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close this bookOutreach N° 94 - Waste - Part 4: What to do about Hazardous Waste (OUTREACH - UNEP - WWF, 34 p.)
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View the documentQuestions and answers: Hazardous waste
View the documentClass activity: Bike and bike products
View the documentNews brief: European waste wraps Pakistani sweets
View the documentNews brief: Indonesia's scavengers seek ban on waste imports
View the documentActivity: Hazardous waste on the Mexico-US border
View the documentArticle: Plastics: trashing the Third World
View the documentPuzzle: A junk trap!
View the documentArticle: Deadly litter chokes livestock
View the documentFiction: Adventures of Ranger Rick: Rick and the gang learn about a trashy problem
View the documentArticle and class/group activities: The Basel Convention
View the documentArticle: Keeping tabs on toxics
View the documentChart: Household products: potential hazards
View the documentActivities: What to do with hazardous waste
View the documentPuzzle: Odd one out
View the documentActivities: Use safer alternatives to house and garden ''toxics''
View the documentArticle: Mobilising against toxic waste
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View the documentClass/group activities: Cleaning up oil spills

Questions and answers: Hazardous waste


Jorge E. Hardoy and David Satterthwaite, Squatter Citizen: Life in the Urban Third World (1989) (Earthscan Publications Limited, 120 Pentonville Road, London N1 9JN, UK)

World Commission on Environment and Development, Our Common Future (1987) (Oxford University Press, Walton St. Oxford OX2 2DP, UK)

Greenpeace leaflet: International Waste Trade (Greenpeace, 11436 U Street, NW, Washington, DC 20009, USA)

Please acknowledge original sources.


Teachers, Community workers: To use to increase awareness of hazardous waste issues. The material may be used as background information for teachers/community workers, or as the basis for class/group discussions and activities.

Journalists, Radio broadcasters: As the basis of newspaper articles and radio scripts on hazardous waste to increase awareness on the subject.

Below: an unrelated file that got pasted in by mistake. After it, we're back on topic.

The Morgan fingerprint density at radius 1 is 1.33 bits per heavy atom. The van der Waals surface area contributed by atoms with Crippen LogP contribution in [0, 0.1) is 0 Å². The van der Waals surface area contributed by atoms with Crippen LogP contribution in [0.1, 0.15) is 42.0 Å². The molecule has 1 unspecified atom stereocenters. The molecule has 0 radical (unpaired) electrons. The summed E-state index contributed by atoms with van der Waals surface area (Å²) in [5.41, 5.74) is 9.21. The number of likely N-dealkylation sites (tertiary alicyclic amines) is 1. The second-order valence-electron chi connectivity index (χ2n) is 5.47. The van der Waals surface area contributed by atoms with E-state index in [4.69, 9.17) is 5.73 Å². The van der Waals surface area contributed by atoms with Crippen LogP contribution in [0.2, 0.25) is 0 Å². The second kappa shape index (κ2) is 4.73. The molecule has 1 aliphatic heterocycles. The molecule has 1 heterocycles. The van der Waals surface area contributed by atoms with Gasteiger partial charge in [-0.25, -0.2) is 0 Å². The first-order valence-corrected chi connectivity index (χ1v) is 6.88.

Q. What is a hazardous waste?

A. A hazardous waste is a substance that is no longer useful but which has the potential to inflict damage on either human health or on the natural environment.

Q. Are there different kinds of hazardous wastes?

A. Yes. Some are highly inflammable, such as many solvents used in the chemical industry. Some are highly reactive, and can explode or generate toxic gases when coming into contact with water or some other chemical. Some wastes are corrosive, and others have disease-causing agents: for instance, sewage sludge or hospital wastes often contain bacteria, viruses and cysts from parasites. Some wastes are poisonous, such as cyanide, arsenic and many heavy-metal compounds, and many are carcinogenic (cancer-inducing), see box: Hazardous substance characteristics.


Source: California Department of Toxic Substances Control, Public Education Unit

Q. How much hazardous waste Is generated?

A. As definitions of hazardous waste vary, global estimates have a wide margin of error. The United Nations Environment Programme estimates that worldwide, some 338 million tonnes of hazardous waste are produced every year - 275 million in North America and 25 million in Western Europe.

Q. Who generates hazardous waste?

A. Industrialised countries generate about 90 percent of the world's hazardous waste. Most toxic waste comes from chemical industries. However, significant quantities of hazardous wastes come from primary and fabricated metal and petroleum industries, pulp and paper industries, transport and electrical equipment industries and leather and tanning industries.

Q. How is hazardous waste disposed of?

A. Disposing of acids, pesticides, dioxins, toxic ash, radioactive waste, sewage sludge and other types of hazardous waste is the most dangerous waste problem. If such waste is buried, great care must be taken so that it does not contaminate underground water sources. If stored in drums, care must be taken that the drums do not corrode. Most toxic waste remains toxic so simply storing them does not solve the long-term problem.

Several disposal methods, each with varying degrees of safety and expense, have been developed by the industrialised countries. But for many hazardous waste, such as radioactive waste, there are no completely safe disposal methods.

Much hazardous waste has been dumped in landfills or stored in surface impoundments where leaks have contaminated groundwater and soil. In some cases, such as Love Canal in the United States, public health is threatened. Of the 32,000 potentially dangerous sites in the United States, 1,200 need immediate remedial action - clean-up costs are estimated at US$ 100 billion. Thousands of unsatisfactory sites have also been found in The Netherlands, Denmark and Germany.